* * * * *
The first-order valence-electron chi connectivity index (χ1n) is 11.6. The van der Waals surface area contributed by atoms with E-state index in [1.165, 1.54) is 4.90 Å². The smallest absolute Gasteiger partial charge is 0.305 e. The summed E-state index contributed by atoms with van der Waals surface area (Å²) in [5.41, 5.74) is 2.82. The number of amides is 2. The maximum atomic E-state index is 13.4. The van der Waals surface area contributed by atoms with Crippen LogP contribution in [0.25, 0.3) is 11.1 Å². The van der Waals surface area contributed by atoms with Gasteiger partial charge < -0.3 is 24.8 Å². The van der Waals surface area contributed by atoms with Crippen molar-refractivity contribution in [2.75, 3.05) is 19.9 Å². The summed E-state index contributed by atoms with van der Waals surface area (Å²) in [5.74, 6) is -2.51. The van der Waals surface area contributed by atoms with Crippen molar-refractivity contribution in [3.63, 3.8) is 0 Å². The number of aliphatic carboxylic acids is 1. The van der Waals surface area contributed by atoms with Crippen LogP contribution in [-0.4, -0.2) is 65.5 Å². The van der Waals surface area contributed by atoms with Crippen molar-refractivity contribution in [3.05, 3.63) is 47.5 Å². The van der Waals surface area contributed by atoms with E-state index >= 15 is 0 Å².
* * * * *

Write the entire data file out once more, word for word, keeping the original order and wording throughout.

The first-order valence-electron chi connectivity index (χ1n) is 11.6. The van der Waals surface area contributed by atoms with E-state index in [1.165, 1.54) is 4.90 Å². The smallest absolute Gasteiger partial charge is 0.305 e. The summed E-state index contributed by atoms with van der Waals surface area (Å²) in [5.41, 5.74) is 2.82. The number of amides is 2. The maximum atomic E-state index is 13.4. The van der Waals surface area contributed by atoms with Crippen LogP contribution in [0.25, 0.3) is 11.1 Å². The van der Waals surface area contributed by atoms with Gasteiger partial charge < -0.3 is 24.8 Å². The van der Waals surface area contributed by atoms with Crippen molar-refractivity contribution in [2.75, 3.05) is 19.9 Å². The summed E-state index contributed by atoms with van der Waals surface area (Å²) in [5.74, 6) is -2.51. The van der Waals surface area contributed by atoms with Crippen molar-refractivity contribution in [3.63, 3.8) is 0 Å². The number of aliphatic carboxylic acids is 1. The van der Waals surface area contributed by atoms with Crippen LogP contribution in [-0.4, -0.2) is 65.5 Å². The van der Waals surface area contributed by atoms with Crippen molar-refractivity contribution in [3.05, 3.63) is 47.5 Å². The van der Waals surface area contributed by atoms with E-state index >= 15 is 0 Å².